Halls told investigators that Gutierrez Reed used to “spin” the top revolvers on set before they were handed over to the cast, but was not sure if she did so on the day of filming. Gutierrez Reed’s lawyer, Jason Bowles, issued a statement earlier this week claiming she did.
During a live interview last week, Bowles also made the bizarre suggestion that someone might have mixed live ammunition with blanks commonly used on set to “sabotage” production, but did not provide any evidence for his claims. Bowles did not respond to The Times’ request for comment.
McLaughlin said even that wild assertion might not have helped the gunsmith’s potential defense, who pointed to Gutierrez Reed’s confession in affidavit that the ammunition was “left on a cart on set, not secured” before firing.
“You left him unattended. Any number of people could interact with this ammunition while you were not there, “he said, adding that” it will be the responsibility of the gunsmith to keep track of each item of ammunition. “
If Gutierrez Reed is indicted, it will not be the first time an ammunition expert from a Hollywood film crew has been put on trial after a tragic death during filming. When prosecutors filed manslaughter charges in the infamous 1982 helicopter crash that killed actor Vic Morrow and two children while filming The Twilight Zone: The Movie, the special effects coordinator was among the five accused.
Prosecutors argued that the bomb explosions used at the scene that went wrong were unnecessarily powerful, and partly to blame for the coordinator’s negligence and recklessness. The jury was ultimately acquitted of all charges.
Levenson said the allegations could also go beyond those physically present on the day of Hutchins’ death if police and prosecutors uncover a pattern of misconduct or unsafe working conditions on set. In 2015, the producer of The Midnight Rider was charged with manslaughter after an assistant operator was killed by debris hit by a train that crashed into an overpass while filming a biopic about Gregg Allman of Georgia.
The producer did not have permission to film in the area and they were in the middle of filming as the train was rushing towards them. Executive producer Jay Sedrish was given a 10-year suspended sentence, although he was not on set at the time of the crash.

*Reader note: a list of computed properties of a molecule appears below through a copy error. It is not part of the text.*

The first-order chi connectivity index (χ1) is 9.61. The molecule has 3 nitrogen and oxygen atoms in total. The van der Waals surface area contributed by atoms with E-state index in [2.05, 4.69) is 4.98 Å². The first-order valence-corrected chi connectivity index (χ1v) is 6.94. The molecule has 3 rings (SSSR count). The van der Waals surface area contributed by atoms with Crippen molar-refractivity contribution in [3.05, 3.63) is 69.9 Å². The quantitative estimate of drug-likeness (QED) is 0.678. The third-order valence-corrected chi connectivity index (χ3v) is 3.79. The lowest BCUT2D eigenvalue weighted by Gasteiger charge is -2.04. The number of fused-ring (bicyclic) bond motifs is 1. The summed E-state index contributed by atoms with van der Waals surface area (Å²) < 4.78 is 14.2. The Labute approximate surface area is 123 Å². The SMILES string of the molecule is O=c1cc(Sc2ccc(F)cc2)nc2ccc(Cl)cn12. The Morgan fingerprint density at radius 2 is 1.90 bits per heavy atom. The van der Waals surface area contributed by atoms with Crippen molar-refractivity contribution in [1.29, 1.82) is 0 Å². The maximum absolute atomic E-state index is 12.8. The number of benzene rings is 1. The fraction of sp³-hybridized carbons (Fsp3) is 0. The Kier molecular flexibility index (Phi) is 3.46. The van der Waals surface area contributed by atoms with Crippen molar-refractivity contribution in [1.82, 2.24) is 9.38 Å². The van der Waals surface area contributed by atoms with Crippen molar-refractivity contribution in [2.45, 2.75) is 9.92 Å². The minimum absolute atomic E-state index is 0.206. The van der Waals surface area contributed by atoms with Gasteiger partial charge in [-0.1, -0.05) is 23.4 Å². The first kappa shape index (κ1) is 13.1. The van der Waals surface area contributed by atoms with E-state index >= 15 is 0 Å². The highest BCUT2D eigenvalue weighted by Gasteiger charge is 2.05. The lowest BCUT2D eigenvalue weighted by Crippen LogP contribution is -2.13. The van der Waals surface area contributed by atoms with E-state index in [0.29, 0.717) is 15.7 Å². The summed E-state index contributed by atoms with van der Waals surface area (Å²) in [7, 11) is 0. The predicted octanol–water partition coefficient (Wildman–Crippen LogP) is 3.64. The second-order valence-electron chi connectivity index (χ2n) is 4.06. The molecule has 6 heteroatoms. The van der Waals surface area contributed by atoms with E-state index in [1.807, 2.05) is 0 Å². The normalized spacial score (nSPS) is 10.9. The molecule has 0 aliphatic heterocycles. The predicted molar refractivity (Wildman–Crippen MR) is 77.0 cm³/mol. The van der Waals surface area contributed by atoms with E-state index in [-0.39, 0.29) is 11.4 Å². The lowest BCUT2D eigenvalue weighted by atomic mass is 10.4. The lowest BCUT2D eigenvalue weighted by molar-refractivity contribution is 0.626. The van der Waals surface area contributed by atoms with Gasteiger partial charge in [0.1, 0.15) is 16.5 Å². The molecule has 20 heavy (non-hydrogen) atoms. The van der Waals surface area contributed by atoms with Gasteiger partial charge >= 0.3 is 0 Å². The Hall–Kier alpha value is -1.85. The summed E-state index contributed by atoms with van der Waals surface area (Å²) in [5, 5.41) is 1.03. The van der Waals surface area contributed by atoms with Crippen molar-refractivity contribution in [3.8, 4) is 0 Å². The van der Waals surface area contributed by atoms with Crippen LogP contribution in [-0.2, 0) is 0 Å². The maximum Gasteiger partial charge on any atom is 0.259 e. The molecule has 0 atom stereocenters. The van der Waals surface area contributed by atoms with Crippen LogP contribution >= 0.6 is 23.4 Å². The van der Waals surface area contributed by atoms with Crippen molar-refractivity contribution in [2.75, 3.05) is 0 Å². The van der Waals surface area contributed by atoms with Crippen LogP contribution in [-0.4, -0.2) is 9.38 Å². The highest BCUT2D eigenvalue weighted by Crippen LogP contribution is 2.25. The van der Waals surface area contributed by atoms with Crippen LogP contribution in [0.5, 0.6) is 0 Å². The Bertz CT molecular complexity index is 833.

Santa Fe County Sheriff Adan Mendoza admitted that he is investigating rumors that people were shooting at targets on the set, and his detectives retrieved live ammunition from the ranch where the film was filmed. Crew members told The Times that there had been at least three previous accidental shots on set, including an incident in which a props officer “shot himself in the foot” with a blank shot.
If a police investigation confirms such reports, or a likely search for e-mail and other communications between employees reveals similar incidents, the producers or executives may also face the risk of criminal exposure, experts say.
“You hear a lot of the dollar stopping here, and it’s possible that there are people above … who are responsible for keeping the set safe even if they weren’t on set,” Levenson said. “You don’t have to be on the spot when the pistol is fired to be responsible.”
Hutchins’ death has awakened memories of another notorious death on set – the tragic murder of actor Brandon Lee during the filming of The Crow in 1993 in North Carolina. Lee was wounded in the spine by a .44 caliber bullet fired from a weapon that was supposedly capable of firing only blanks. However, prosecutors ultimately refused to press charges, noting that they had failed to prove that conditions on set amounted to “willful and meaningless” negligence.